And what are the most common asymmetrical power structures in human context—-its the workplace where power games are not too uncommon.  The authors themselves extended the analogy to middle managers (not in the article , but in their press briefs) and equated the ambition of middle managers, and the consequent conflict with both superiors and subordinates, as one of the reasons for the stress that middle mangers feel.

But is it really the case that middle managers are more stressed than those at the bottom of the hierarchy or those at the top? I have been a middle manager myself so should know, but instead of using anecdotes lets look at research again, this time from a study surveying nearly 22,000 full time workers.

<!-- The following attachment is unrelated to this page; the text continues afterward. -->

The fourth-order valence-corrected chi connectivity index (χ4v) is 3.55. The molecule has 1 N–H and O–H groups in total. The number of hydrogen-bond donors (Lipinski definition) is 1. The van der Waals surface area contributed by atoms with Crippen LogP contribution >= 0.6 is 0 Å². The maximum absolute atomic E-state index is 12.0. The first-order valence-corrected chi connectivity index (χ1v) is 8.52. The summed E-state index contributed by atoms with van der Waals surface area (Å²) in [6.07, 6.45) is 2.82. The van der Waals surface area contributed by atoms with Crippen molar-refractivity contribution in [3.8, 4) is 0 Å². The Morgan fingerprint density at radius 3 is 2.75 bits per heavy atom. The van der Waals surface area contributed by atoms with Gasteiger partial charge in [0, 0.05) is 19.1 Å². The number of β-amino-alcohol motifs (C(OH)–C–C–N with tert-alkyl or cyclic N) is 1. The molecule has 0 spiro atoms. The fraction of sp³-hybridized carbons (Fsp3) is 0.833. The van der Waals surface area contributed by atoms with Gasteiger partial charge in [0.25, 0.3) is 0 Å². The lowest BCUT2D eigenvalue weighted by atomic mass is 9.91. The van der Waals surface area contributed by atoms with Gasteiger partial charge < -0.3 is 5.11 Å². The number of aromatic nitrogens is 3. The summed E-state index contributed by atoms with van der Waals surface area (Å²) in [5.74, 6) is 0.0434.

What the researchers found was that middle managers were indeed more likely to be depressed or anxious than their top-ranking or bottom-of-the-pile counterparts. The study divided workers into owners/leaders; managers/ supervisors and workers and found elevated rates of depression and anxiety in middle managers and supervisors as compared to say workers and owners.

Of course one can speculate as to what factors may underlie such a state of affairs; but putting the two researches together, one can see that part of the reason may be the power dynamics that is involved in being a  boss as well as a subordinate at the same time. When the boss asks and puts pressure for something that is not possible in the given amount of time/ resources, the aggression is typically displaced to the subordinates and leads to conflicts and bad blood at both ends.  The middle manger is truly caught in the middle.